She mentioned the
political and electoral violence experienced by women candidates particularly in
developing countries and said the starkest and most recent example is that
Shaheed Benazir Bhutto who laid down her life for the cause of democracy on
returning home after seven years of political exile when a cowardly act of
terrorism claimed her life.
Minister said, Burmese woman political leader Aung San Suu Kyi continues her
struggle for democracy and human rights for her country in an environment
riddled with violence and political oppression.
governments still need to a lot to find and implement effective means of addressing
election violence and other forms of intimidation targeting women politicians.”
Sherry Rehman said
there are more women in government today than ever before but their numbers are
not enough to change public policy and resource allocation patterns which are
instrumental in bringing real benefits to women.
Fawcett Society, she said political parties often fail to adequately respond to
significant barriers encountered by women standing for parliament.
“These barriers have
been summed up as the “four C’s” of confidence, culture, childcare and cash.
Women’s access to political parties, unsurprisingly, is often circumscribed by
gender role expectations.
“This is especially
true with respect to leadership positions, affecting women’s ability to
influence or shape party platforms. They are often ghettoized as women’s vote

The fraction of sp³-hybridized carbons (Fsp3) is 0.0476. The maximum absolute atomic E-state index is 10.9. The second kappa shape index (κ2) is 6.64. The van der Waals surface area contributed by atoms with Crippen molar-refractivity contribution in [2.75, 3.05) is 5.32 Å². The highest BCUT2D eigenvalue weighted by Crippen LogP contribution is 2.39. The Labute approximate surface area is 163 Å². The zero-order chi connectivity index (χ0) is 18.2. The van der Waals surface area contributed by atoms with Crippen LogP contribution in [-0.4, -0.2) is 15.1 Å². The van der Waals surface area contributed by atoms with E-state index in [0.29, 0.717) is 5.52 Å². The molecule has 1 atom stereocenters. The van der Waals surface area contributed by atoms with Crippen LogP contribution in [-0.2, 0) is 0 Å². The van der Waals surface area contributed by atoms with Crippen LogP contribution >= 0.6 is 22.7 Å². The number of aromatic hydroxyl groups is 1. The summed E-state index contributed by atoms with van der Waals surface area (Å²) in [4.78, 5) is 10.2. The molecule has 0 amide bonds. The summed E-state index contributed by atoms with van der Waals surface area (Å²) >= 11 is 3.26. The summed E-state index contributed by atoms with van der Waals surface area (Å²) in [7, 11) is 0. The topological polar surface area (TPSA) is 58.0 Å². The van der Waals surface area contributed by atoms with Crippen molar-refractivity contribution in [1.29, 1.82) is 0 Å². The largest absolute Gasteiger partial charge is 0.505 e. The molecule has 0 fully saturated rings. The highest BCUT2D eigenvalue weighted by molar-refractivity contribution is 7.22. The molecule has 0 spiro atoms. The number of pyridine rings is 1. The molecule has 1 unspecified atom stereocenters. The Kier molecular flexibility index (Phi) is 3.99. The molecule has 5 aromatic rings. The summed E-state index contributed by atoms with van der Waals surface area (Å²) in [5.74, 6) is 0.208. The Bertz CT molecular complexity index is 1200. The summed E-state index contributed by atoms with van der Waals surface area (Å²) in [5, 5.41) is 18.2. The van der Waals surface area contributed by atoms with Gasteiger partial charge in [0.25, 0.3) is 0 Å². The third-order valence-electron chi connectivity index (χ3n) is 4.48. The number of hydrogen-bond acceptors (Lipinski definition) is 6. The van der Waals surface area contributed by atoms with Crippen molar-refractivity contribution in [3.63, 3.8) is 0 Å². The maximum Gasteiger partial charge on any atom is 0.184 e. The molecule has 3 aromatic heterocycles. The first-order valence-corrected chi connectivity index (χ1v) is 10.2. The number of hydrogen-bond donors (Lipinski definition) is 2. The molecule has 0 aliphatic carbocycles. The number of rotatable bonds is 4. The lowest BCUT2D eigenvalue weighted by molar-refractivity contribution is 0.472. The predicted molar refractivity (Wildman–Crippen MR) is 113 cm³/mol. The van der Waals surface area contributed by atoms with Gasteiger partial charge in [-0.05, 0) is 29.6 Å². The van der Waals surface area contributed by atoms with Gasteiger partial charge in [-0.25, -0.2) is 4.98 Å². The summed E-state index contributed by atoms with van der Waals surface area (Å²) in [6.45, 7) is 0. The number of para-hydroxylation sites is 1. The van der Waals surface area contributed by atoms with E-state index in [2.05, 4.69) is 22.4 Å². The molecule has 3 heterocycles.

mobilizers or women’s wing leaders.”
Saying that women
need opportunity and mentoring, the Minister said in the 21st
century, inclusive politics needs governance reforms that create incentives,
skills, information and procedures for public institutions to respond to women’s
She spoke of a world
confronted with a host of challenges including spread of violent extremism,
economic disparity, food and energy insecurity and environmental stress.
Noting that these
global problems cannot be addressed by exclusivist political leaderships
representing narrow policy agendas, she said they need to be tackled head on by
a network of global political alliances that are founded on pluralism of rights,
shared goals and equality of power.
Pointing out that
women are born leaders and builders of bridges, the Information Minister said
with their unique sensitivities they have the power to bring communities
together and transform them into a formidable force to bring about real change.
She said along with
worrying challenges, the present troubled times are also witnessing witnessing
exciting new forms of political dynamisms.
“They present to
women politicians opportunities that we can leverage for making politics work
for not just for women but for every marginalized group and community.”
concluded from a quote of Shaheed Mohtarma Benazir Bhutto who said; “It is my
conviction that we can only conquer poverty, squalor, illiteracy and
superstition when we invest in our women and when women begin working.”
Oxford Union Society
President Charlie Holt chaired the event.